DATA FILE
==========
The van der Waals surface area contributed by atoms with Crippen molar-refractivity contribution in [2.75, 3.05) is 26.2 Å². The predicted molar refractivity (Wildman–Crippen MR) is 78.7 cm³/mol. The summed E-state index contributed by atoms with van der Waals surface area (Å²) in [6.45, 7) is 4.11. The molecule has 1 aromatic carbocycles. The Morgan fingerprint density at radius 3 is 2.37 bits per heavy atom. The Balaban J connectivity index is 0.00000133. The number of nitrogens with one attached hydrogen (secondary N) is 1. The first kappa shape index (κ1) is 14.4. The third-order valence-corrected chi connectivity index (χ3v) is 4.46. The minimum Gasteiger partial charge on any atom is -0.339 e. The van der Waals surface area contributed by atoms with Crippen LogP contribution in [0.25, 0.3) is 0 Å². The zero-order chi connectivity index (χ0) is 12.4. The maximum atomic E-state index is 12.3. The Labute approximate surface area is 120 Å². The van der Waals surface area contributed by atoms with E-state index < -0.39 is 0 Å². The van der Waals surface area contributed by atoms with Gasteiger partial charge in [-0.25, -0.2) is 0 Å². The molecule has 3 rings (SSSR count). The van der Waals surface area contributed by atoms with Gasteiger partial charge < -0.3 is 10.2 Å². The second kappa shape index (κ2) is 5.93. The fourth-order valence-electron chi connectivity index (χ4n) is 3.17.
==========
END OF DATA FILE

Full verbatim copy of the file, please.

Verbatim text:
The van der Waals surface area contributed by atoms with Crippen molar-refractivity contribution in [2.75, 3.05) is 26.2 Å². The predicted molar refractivity (Wildman–Crippen MR) is 78.7 cm³/mol. The summed E-state index contributed by atoms with van der Waals surface area (Å²) in [6.45, 7) is 4.11. The molecule has 1 aromatic carbocycles. The Morgan fingerprint density at radius 3 is 2.37 bits per heavy atom. The Balaban J connectivity index is 0.00000133. The number of nitrogens with one attached hydrogen (secondary N) is 1. The first kappa shape index (κ1) is 14.4. The third-order valence-corrected chi connectivity index (χ3v) is 4.46. The minimum Gasteiger partial charge on any atom is -0.339 e. The van der Waals surface area contributed by atoms with Crippen LogP contribution in [0.25, 0.3) is 0 Å². The zero-order chi connectivity index (χ0) is 12.4. The maximum atomic E-state index is 12.3. The Labute approximate surface area is 120 Å². The van der Waals surface area contributed by atoms with E-state index < -0.39 is 0 Å². The van der Waals surface area contributed by atoms with Gasteiger partial charge in [-0.25, -0.2) is 0 Å². The molecule has 3 rings (SSSR count). The van der Waals surface area contributed by atoms with Gasteiger partial charge < -0.3 is 10.2 Å². The second kappa shape index (κ2) is 5.93. The fourth-order valence-electron chi connectivity index (χ4n) is 3.17.